Higher minimum wage, higher taxes, higher unemployment costs, tougher, more expensive, environmental guidelines; and soon, if Democrats have their way, forced health insurance or penalties are all combining together to make it very difficult on businesses.  We are creating a very bad climate for the small business. 

What will the future bring?  What are the repercussions of the decisions of our government on the economy?  Where will we be in a few years?  Did America really want this kind of change?

Brain Drain??

October 27, 2009

I read an article the other day about the steep reduction in pay being forced upon the executives of the large banks that had received a government bailout.  The concern that was expressed was that these individuals were brilliant in their fields, and that if they were not paid what they thought they  were worth, that they would quit their jobs to work for someone else.

If they are so brilliant, then why did the government need to bail them out?

For most people, if their area of responsibility had failed miserably, they would be looking for a new job, not cashing bonus checks.  Are they going to put on their resume  “We oversaw the destruction of our last company, now what can we do for you”???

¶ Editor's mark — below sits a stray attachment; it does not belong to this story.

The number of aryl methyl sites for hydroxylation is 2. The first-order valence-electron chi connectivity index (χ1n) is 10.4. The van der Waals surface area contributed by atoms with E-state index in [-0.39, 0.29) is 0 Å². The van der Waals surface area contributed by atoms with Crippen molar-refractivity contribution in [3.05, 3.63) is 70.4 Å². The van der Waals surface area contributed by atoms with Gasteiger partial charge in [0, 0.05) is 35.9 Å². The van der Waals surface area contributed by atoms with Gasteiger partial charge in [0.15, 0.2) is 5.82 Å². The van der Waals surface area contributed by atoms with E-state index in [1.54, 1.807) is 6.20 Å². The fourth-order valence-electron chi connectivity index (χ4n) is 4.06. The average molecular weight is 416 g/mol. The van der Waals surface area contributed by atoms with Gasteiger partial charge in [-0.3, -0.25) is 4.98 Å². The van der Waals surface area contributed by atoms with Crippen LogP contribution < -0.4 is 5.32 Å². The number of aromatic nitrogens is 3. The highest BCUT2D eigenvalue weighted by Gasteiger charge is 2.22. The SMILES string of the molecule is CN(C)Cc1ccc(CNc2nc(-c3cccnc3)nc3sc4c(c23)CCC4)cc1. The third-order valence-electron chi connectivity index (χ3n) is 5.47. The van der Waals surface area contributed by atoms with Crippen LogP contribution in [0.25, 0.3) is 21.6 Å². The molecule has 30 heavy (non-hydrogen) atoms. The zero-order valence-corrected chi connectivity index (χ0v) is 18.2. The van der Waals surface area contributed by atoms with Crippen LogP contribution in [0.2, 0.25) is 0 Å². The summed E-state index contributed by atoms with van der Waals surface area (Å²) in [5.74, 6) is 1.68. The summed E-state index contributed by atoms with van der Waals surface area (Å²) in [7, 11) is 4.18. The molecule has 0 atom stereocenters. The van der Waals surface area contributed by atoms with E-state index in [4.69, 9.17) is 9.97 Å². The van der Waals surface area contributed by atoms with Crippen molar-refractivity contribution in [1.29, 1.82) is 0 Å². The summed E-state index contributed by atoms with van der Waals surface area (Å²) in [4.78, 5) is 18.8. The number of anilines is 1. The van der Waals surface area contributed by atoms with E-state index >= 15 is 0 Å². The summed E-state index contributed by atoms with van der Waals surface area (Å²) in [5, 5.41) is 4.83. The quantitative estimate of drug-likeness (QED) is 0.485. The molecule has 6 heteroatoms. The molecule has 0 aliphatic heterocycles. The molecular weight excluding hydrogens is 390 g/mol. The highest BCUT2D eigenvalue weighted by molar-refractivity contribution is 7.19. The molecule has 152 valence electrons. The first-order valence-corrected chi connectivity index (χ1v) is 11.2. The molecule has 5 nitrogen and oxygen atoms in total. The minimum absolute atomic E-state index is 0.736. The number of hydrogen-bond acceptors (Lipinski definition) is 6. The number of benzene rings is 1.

If the government had not bailed them out, either they would have worked themselves out of the hole, or they would have been fired and replaced, or their entire business would be consumed by other businesses that were run more efficiently.  The business world can take care  of itself.  The strong survive, the weak are devoured.

Why did we interfere?

Need versus Want

October 20, 2009

Early in our married life, my wife and I often had conversations about the difference between “need” and “want”.  There are some things that we need, there are many things that we want.

Our government could learn from this simple life lesson.  There are many things that our government is spending money on that are not needs.  When our deficit for a single year tops a trillion dollars, as it has this year, we need to make changes. Change is going to be painful for some, but our governmental leaders should really take a hard look at where our money is going, and they should greatly reduce or completely eliminate things in the budget that are not needed. 

It’s painful, but necessary.  Whether it is personal finance, corporate finance or government finance, the basic principle is still the same.  You need to have more money coming in, than you have going out, or you are in trouble.